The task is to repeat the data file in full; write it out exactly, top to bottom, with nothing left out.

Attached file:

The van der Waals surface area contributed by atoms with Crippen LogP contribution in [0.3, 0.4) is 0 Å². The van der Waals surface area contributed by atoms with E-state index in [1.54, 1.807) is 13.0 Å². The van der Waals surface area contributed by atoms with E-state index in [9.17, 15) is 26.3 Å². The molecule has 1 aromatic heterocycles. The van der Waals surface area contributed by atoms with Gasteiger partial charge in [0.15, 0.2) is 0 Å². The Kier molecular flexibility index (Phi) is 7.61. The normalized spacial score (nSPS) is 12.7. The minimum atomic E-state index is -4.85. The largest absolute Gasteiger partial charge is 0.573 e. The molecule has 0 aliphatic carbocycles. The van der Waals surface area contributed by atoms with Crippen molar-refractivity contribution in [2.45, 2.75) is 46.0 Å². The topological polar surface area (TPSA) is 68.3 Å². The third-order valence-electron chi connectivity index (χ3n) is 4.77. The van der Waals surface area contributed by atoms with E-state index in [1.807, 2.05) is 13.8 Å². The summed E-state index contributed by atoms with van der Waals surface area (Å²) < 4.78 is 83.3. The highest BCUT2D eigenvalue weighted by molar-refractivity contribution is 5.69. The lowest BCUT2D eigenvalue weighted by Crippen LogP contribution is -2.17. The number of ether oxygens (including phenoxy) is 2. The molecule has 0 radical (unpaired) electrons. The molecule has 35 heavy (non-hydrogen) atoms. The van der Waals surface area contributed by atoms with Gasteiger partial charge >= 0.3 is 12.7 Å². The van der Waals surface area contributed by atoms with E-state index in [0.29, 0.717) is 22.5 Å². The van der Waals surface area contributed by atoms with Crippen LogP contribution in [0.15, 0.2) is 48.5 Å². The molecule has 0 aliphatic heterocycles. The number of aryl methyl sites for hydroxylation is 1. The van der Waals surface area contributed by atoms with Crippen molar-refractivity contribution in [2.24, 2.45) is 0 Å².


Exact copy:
The van der Waals surface area contributed by atoms with Crippen LogP contribution in [0.3, 0.4) is 0 Å². The van der Waals surface area contributed by atoms with E-state index in [1.54, 1.807) is 13.0 Å². The van der Waals surface area contributed by atoms with E-state index in [9.17, 15) is 26.3 Å². The molecule has 1 aromatic heterocycles. The van der Waals surface area contributed by atoms with Gasteiger partial charge in [0.15, 0.2) is 0 Å². The Kier molecular flexibility index (Phi) is 7.61. The normalized spacial score (nSPS) is 12.7. The minimum atomic E-state index is -4.85. The largest absolute Gasteiger partial charge is 0.573 e. The molecule has 0 aliphatic carbocycles. The van der Waals surface area contributed by atoms with Crippen molar-refractivity contribution in [2.45, 2.75) is 46.0 Å². The topological polar surface area (TPSA) is 68.3 Å². The third-order valence-electron chi connectivity index (χ3n) is 4.77. The van der Waals surface area contributed by atoms with E-state index in [1.807, 2.05) is 13.8 Å². The summed E-state index contributed by atoms with van der Waals surface area (Å²) < 4.78 is 83.3. The highest BCUT2D eigenvalue weighted by molar-refractivity contribution is 5.69. The lowest BCUT2D eigenvalue weighted by Crippen LogP contribution is -2.17. The number of ether oxygens (including phenoxy) is 2. The molecule has 0 radical (unpaired) electrons. The molecule has 35 heavy (non-hydrogen) atoms. The van der Waals surface area contributed by atoms with Gasteiger partial charge >= 0.3 is 12.7 Å². The van der Waals surface area contributed by atoms with E-state index in [0.29, 0.717) is 22.5 Å². The van der Waals surface area contributed by atoms with Crippen LogP contribution in [0.15, 0.2) is 48.5 Å². The molecule has 0 aliphatic heterocycles. The number of aryl methyl sites for hydroxylation is 1. The van der Waals surface area contributed by atoms with Crippen molar-refractivity contribution in [2.24, 2.45) is 0 Å².